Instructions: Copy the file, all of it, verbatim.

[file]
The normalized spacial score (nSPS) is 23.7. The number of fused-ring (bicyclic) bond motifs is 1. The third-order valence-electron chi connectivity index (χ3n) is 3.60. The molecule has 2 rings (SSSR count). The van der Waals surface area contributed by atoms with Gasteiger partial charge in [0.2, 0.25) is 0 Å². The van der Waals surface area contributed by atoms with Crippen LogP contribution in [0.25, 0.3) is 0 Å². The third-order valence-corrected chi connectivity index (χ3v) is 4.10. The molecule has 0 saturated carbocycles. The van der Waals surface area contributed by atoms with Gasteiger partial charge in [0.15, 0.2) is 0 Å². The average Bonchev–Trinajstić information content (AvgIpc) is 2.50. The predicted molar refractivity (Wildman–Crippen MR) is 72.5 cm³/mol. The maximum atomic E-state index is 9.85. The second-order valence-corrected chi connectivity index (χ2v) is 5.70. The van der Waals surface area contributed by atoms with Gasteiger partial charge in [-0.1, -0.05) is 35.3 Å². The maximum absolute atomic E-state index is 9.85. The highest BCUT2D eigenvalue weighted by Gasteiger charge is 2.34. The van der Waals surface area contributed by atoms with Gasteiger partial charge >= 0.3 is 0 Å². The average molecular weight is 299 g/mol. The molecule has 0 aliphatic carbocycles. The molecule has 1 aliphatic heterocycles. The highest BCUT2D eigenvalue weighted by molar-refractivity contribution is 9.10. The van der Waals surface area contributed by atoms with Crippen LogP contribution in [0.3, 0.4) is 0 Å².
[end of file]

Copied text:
The normalized spacial score (nSPS) is 23.7. The number of fused-ring (bicyclic) bond motifs is 1. The third-order valence-electron chi connectivity index (χ3n) is 3.60. The molecule has 2 rings (SSSR count). The van der Waals surface area contributed by atoms with Gasteiger partial charge in [0.2, 0.25) is 0 Å². The van der Waals surface area contributed by atoms with Crippen LogP contribution in [0.25, 0.3) is 0 Å². The third-order valence-corrected chi connectivity index (χ3v) is 4.10. The molecule has 0 saturated carbocycles. The van der Waals surface area contributed by atoms with Gasteiger partial charge in [0.15, 0.2) is 0 Å². The average Bonchev–Trinajstić information content (AvgIpc) is 2.50. The predicted molar refractivity (Wildman–Crippen MR) is 72.5 cm³/mol. The maximum atomic E-state index is 9.85. The second-order valence-corrected chi connectivity index (χ2v) is 5.70. The van der Waals surface area contributed by atoms with Gasteiger partial charge in [-0.1, -0.05) is 35.3 Å². The maximum absolute atomic E-state index is 9.85. The highest BCUT2D eigenvalue weighted by Gasteiger charge is 2.34. The van der Waals surface area contributed by atoms with Gasteiger partial charge >= 0.3 is 0 Å². The average molecular weight is 299 g/mol. The molecule has 0 aliphatic carbocycles. The molecule has 1 aliphatic heterocycles. The highest BCUT2D eigenvalue weighted by molar-refractivity contribution is 9.10. The van der Waals surface area contributed by atoms with Crippen LogP contribution in [0.3, 0.4) is 0 Å².